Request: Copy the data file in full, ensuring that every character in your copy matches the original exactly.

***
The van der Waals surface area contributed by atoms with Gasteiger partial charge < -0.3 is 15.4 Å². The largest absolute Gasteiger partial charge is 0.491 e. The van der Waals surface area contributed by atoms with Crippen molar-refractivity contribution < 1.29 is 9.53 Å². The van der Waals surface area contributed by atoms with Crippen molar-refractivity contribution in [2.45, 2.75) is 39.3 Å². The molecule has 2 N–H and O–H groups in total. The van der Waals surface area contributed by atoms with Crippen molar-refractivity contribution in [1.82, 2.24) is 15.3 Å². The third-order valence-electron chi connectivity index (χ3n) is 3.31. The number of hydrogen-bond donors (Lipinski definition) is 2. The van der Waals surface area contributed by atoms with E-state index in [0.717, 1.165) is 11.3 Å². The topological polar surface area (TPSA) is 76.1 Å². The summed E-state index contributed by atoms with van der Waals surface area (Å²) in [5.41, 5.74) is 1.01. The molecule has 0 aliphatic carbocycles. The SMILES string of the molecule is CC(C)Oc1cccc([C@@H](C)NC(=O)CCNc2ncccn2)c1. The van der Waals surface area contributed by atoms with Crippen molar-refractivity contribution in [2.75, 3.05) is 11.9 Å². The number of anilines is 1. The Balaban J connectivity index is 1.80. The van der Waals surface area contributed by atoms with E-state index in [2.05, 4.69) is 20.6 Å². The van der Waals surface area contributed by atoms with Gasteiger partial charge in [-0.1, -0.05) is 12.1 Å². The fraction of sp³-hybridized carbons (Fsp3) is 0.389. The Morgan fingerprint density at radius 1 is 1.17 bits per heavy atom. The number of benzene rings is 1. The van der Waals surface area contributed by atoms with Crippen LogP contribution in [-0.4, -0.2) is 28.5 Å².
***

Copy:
The van der Waals surface area contributed by atoms with Gasteiger partial charge < -0.3 is 15.4 Å². The largest absolute Gasteiger partial charge is 0.491 e. The van der Waals surface area contributed by atoms with Crippen molar-refractivity contribution < 1.29 is 9.53 Å². The van der Waals surface area contributed by atoms with Crippen molar-refractivity contribution in [2.45, 2.75) is 39.3 Å². The molecule has 2 N–H and O–H groups in total. The van der Waals surface area contributed by atoms with Crippen molar-refractivity contribution in [1.82, 2.24) is 15.3 Å². The third-order valence-electron chi connectivity index (χ3n) is 3.31. The number of hydrogen-bond donors (Lipinski definition) is 2. The van der Waals surface area contributed by atoms with E-state index in [0.717, 1.165) is 11.3 Å². The topological polar surface area (TPSA) is 76.1 Å². The summed E-state index contributed by atoms with van der Waals surface area (Å²) in [5.41, 5.74) is 1.01. The molecule has 0 aliphatic carbocycles. The SMILES string of the molecule is CC(C)Oc1cccc([C@@H](C)NC(=O)CCNc2ncccn2)c1. The van der Waals surface area contributed by atoms with Crippen molar-refractivity contribution in [2.75, 3.05) is 11.9 Å². The number of anilines is 1. The Balaban J connectivity index is 1.80. The van der Waals surface area contributed by atoms with E-state index in [2.05, 4.69) is 20.6 Å². The van der Waals surface area contributed by atoms with Gasteiger partial charge in [-0.1, -0.05) is 12.1 Å². The fraction of sp³-hybridized carbons (Fsp3) is 0.389. The Morgan fingerprint density at radius 1 is 1.17 bits per heavy atom. The number of benzene rings is 1. The van der Waals surface area contributed by atoms with Crippen LogP contribution in [-0.4, -0.2) is 28.5 Å².